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Zanetto; and Cavalleria Rusticana   By:

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English Translations by Willard G. Day

Price, 35 Cents

Mascagni Grand Opera Under the Management of Mittenthal Bros. and S. S. Kronberg Souvenir Libretto




Published by F. Rullman Theatre Ticket Office 111 Broadway New York

The Only Correct & Authorized Edition

Weber Pianos Used Exclusively



ZANETTO Mezzo Soprano.

SILVIA Soprano.


Silvia is the rich and beautiful hostess of a country hotel, who has been besieged by lovers of almost every description, she repulses them all, because although they may be well to do and even wealthy and powerful, they have not pleased her fancy or awakened her heart. At last she forswears love entirely, being convinced that her destiny is to remain single.

Still, she remembers a youth she once saw, and believes that he lives near by, in Florence, toward which city she idly looks out in the summer evening from the veranda of her hotel, placed on the side of a steep mountain.

As she looks she hears the voice of a roving minstrel who is approaching. She conceals herself. He comes near, and not venturing to enter the hotel, lies down to sleep on a bench. He is soon asleep; and Silvia comes near to see him. She recognizes in him her ideal; and at once loves him. She wakes him up, and he sees in her the madonna of his dreams.

He is fond of his freedom, and of his own way of living; but thinks it would be nice to have a home, and a sister. This does not suit Silvia; who then conceals her identity; and says that she is a widow, and very poor; and cannot possibly entertain a wandering poet. After several refusals, he tells her that he has heard of Silvia, who is also beautiful, as well as rich, and liberal. He asks his newly beloved to help him find her. She advises him not to go, that she would do anything to save him from his danger. Although both love each other she is unwilling to let herself be known. He believes in her sincerity; and offers to go in any direction she may point out. She points toward the dawn; he dashes toward it; she watches him till out of sight; then burying her face in her hands exclaims:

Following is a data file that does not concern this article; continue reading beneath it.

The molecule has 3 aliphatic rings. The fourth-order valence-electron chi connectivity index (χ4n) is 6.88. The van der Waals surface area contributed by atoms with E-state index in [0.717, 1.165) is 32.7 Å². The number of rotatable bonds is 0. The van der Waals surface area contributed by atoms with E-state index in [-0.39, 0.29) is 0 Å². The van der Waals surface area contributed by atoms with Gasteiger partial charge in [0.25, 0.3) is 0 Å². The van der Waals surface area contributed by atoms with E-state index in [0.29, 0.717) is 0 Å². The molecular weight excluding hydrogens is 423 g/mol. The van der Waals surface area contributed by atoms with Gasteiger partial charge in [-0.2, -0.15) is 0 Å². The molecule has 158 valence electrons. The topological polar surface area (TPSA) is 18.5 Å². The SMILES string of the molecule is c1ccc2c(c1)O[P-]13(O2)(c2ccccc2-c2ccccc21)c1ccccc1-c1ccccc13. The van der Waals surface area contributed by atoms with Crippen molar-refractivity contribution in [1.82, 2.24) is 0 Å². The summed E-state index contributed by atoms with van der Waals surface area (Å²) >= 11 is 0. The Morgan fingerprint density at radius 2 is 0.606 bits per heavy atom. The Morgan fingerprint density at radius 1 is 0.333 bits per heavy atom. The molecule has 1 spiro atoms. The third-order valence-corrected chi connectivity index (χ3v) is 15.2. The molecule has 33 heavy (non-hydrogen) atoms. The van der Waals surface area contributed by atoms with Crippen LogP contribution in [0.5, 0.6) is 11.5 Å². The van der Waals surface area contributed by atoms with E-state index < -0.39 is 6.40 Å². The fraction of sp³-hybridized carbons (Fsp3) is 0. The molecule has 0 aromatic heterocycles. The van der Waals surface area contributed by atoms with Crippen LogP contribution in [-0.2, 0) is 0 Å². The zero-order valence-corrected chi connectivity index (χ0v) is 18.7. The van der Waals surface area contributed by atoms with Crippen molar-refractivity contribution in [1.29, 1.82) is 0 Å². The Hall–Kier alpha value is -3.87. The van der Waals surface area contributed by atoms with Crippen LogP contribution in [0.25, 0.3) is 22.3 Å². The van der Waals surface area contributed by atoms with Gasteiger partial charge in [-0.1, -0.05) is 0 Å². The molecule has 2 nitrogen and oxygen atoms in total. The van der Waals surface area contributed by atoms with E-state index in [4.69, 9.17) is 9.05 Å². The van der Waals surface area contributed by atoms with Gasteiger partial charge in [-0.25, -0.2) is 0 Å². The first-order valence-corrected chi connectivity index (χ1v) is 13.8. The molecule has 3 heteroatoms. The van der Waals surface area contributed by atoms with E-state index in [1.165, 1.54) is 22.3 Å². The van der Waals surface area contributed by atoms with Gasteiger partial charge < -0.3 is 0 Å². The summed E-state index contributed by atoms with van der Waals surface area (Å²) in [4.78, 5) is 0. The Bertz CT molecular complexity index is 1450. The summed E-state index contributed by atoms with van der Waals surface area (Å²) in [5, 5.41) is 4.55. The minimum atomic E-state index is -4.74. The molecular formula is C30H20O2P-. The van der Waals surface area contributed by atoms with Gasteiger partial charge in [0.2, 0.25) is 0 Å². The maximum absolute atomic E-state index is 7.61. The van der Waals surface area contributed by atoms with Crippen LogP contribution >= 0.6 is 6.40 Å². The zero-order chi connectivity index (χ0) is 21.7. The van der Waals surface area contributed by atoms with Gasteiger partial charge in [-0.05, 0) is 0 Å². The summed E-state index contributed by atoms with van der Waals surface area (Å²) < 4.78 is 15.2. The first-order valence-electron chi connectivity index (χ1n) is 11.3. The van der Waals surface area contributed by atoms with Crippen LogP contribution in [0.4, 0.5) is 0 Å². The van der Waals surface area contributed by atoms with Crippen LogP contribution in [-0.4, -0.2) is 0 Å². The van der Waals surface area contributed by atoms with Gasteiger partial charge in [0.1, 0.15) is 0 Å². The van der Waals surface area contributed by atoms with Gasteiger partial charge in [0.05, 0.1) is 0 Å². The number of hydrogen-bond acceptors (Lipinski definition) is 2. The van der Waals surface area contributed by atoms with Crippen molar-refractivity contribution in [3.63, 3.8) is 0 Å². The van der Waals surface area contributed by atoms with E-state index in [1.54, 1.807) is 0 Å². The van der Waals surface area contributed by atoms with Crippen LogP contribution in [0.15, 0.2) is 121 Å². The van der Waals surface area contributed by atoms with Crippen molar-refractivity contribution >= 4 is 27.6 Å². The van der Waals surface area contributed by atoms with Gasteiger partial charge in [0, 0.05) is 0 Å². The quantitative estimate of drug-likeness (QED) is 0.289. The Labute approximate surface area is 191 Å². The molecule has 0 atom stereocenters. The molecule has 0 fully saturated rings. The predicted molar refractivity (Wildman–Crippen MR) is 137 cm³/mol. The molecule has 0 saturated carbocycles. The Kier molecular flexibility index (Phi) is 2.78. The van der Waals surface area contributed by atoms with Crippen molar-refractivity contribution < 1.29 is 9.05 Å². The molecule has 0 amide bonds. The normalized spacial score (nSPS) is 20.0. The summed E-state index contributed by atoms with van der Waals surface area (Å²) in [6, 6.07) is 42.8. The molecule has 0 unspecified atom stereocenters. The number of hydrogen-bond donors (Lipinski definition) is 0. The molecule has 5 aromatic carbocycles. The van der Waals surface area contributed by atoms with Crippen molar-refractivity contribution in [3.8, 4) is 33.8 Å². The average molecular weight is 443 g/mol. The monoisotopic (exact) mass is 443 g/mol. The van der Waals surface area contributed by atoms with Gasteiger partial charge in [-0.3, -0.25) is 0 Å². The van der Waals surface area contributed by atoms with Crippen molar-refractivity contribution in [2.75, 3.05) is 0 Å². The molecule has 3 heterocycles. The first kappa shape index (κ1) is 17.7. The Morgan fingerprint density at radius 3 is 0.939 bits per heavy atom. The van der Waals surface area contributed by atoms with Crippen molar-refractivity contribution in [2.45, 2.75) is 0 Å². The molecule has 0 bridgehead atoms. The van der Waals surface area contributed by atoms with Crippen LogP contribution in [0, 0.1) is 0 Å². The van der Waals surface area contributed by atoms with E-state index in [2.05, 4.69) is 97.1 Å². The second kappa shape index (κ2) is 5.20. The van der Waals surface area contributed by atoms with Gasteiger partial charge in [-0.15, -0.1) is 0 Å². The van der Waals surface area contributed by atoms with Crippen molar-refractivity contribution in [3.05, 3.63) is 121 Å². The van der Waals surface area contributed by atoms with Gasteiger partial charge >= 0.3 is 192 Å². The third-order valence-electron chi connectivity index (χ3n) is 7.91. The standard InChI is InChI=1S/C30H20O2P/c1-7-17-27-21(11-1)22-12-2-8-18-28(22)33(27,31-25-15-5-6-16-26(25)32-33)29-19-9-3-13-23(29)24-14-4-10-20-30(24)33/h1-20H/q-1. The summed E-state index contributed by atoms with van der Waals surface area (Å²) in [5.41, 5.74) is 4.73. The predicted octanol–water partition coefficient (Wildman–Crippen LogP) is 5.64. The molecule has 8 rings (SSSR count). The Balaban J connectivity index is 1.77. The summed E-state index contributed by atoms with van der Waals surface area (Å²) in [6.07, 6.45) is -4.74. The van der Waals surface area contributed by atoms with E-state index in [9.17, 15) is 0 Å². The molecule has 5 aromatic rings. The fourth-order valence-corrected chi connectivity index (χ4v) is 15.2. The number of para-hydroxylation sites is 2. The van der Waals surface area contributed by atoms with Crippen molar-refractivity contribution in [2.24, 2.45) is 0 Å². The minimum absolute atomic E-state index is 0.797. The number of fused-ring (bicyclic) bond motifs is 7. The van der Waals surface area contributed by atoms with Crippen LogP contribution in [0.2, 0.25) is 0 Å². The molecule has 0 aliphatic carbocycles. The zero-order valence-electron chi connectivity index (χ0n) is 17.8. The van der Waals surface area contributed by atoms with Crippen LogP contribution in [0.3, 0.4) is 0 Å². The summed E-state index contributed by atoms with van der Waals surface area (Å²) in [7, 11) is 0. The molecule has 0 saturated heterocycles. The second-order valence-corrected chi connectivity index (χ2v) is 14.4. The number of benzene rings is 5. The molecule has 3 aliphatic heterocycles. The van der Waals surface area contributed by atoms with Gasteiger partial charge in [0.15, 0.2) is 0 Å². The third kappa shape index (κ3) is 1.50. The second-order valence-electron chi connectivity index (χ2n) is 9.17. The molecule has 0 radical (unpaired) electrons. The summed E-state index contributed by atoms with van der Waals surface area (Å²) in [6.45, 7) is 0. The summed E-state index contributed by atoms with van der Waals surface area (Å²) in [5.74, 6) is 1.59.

Blessed art thou, O Love! Now can I weep again!

The allegorical sense of the plot is that the sweet minstrel, love, comes once; and if not frankly and honestly received, he goes away; and may never come again. Another is, that true love is willing to sacrifice itself in order that its ideal may achieve its high ambition.



Silvia, alone.

(Silvia, draped in white, leans on the balcony and contemplates the surrounding country).


Maladetto l'amore! Non ho più lacrime.


Against love are my curses; I've no tears any more.

(descending slowly)

Son la crudel signora Che ognun sempre adorò Che ognuno adora Ognun col labbro Rispetta; sfiora La mia man; ma l'ardore Del bacio non salì Fino al mio core! M'uccide il tedio Le silenziose Chiare notti d'estate Che paion fatte Per le serenate Danno a' poeti il destro Di sfogar l'estro Ed in onor mio Dispiegan l'ali Scipiti madrigali.

I am that cruel lady, Whom all must adore; But I love no one. On lips I'm everywhere respected; They're asking for my hand, But the ardor of kisses I do not understand! Drowning is tedious. Here in the silence Quiet night to awaken There should be couplets For serenading; Bad 'tis for a poet To give out his fire; Yet still, to my ire They will be singing, Stupid madrigals ringing... Continue reading book >>

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